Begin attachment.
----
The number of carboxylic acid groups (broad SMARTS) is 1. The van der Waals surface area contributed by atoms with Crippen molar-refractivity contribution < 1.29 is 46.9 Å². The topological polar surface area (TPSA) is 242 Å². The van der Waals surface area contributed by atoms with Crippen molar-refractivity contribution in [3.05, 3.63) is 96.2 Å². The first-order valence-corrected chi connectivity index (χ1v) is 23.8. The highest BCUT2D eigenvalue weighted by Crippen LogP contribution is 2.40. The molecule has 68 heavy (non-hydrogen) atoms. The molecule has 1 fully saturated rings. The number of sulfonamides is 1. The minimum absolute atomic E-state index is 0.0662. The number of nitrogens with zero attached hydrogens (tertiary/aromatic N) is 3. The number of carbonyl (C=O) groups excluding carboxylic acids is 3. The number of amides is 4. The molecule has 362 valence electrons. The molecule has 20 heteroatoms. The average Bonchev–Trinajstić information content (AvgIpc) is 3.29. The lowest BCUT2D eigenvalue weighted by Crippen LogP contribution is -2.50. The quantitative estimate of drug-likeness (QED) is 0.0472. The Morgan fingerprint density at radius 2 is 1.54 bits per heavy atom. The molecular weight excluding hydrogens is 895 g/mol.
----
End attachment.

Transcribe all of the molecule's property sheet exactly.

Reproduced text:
The number of carboxylic acid groups (broad SMARTS) is 1. The van der Waals surface area contributed by atoms with Crippen molar-refractivity contribution < 1.29 is 46.9 Å². The topological polar surface area (TPSA) is 242 Å². The van der Waals surface area contributed by atoms with Crippen molar-refractivity contribution in [3.05, 3.63) is 96.2 Å². The first-order valence-corrected chi connectivity index (χ1v) is 23.8. The highest BCUT2D eigenvalue weighted by Crippen LogP contribution is 2.40. The molecule has 68 heavy (non-hydrogen) atoms. The molecule has 1 fully saturated rings. The number of sulfonamides is 1. The minimum absolute atomic E-state index is 0.0662. The number of nitrogens with zero attached hydrogens (tertiary/aromatic N) is 3. The number of carbonyl (C=O) groups excluding carboxylic acids is 3. The number of amides is 4. The molecule has 362 valence electrons. The molecule has 20 heteroatoms. The average Bonchev–Trinajstić information content (AvgIpc) is 3.29. The lowest BCUT2D eigenvalue weighted by Crippen LogP contribution is -2.50. The quantitative estimate of drug-likeness (QED) is 0.0472. The Morgan fingerprint density at radius 2 is 1.54 bits per heavy atom. The molecular weight excluding hydrogens is 895 g/mol.